Pubdate: Sat, 17 Aug 2013
Source: Los Angeles Times (CA)
Copyright: 2013 Los Angeles Times
Author: Robert Sharpe


Re "Rethinking drug sentences," Editorial, Aug. 13

Federal sentencing reform is long overdue. Mandatory minimum prison 
sentences have done little other than give the land of the free the 
highest incarceration rate in the world. The deterrent value of zero 
tolerance is grossly overrated.

During the crack cocaine epidemic of the 1980s, New York chose the 
zero-tolerance approach. Meanwhile, in Washington, Mayor Marion Barry 
was smoking crack and America's capital had the highest per capita 
murder rate in the country.

Crack use declined in both cities simultaneously. Research shows the 
decline was not due to the passage of federal mandatory minimum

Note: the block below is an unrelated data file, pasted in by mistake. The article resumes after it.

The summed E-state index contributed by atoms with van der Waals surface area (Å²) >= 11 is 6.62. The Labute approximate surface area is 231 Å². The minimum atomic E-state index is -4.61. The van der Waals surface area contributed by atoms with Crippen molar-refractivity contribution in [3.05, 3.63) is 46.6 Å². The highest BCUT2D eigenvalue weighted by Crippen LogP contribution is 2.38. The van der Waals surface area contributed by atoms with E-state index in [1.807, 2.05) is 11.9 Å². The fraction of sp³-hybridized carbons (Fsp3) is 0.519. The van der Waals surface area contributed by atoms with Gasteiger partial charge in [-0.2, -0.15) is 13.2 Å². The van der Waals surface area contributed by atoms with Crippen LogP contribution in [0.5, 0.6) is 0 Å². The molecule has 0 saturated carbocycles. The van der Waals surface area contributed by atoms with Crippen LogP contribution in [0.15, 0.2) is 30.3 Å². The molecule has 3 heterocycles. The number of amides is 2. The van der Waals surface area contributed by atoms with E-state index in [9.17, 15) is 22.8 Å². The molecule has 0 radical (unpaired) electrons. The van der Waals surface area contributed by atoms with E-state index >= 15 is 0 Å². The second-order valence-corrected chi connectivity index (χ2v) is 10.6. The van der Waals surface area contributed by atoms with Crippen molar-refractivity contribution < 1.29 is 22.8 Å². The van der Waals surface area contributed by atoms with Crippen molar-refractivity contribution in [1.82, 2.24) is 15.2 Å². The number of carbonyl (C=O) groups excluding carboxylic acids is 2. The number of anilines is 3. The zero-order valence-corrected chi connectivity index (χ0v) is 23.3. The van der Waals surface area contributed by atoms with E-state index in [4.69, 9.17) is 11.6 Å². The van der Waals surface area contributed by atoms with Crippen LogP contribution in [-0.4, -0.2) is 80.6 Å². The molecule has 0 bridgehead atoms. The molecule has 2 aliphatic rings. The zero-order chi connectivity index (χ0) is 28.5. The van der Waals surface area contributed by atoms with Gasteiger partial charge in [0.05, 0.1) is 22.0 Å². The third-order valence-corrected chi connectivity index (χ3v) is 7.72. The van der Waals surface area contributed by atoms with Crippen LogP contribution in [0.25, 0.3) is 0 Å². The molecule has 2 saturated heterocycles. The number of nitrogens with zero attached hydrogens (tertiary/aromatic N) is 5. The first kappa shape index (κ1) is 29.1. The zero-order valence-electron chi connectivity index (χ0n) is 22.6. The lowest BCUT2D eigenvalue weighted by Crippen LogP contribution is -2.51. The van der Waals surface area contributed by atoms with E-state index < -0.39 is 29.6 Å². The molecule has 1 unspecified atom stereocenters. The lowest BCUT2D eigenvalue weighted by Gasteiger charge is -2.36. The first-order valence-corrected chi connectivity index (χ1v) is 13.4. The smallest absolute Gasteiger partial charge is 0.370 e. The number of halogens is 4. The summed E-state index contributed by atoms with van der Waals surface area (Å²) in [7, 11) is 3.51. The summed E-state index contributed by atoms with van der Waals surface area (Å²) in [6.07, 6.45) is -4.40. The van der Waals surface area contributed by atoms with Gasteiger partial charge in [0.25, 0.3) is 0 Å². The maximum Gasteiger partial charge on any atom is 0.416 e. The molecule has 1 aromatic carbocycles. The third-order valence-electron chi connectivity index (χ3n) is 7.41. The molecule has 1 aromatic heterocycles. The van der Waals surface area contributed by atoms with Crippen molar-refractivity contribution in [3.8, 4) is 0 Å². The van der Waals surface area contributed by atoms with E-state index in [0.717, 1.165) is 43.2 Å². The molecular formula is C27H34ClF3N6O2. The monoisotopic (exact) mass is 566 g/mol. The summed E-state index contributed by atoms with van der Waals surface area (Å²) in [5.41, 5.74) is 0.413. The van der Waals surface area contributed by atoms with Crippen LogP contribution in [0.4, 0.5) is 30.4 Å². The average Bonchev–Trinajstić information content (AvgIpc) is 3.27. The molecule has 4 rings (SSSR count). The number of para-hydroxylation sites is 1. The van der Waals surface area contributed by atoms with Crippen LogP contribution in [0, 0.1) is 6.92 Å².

sentencing laws. Simply put, the younger generation realized what 
crack was doing to their older peers.

This is not to say nothing can be done about hard drugs. Access to 
substance-abuse treatment is critical. Diverting resources away from 
prisons and into cost-effective treatment would save both tax dollars 
and lives.

Robert Sharpe

Arlington, Va.

The writer is a policy analyst at Common Sense for Drug Policy.
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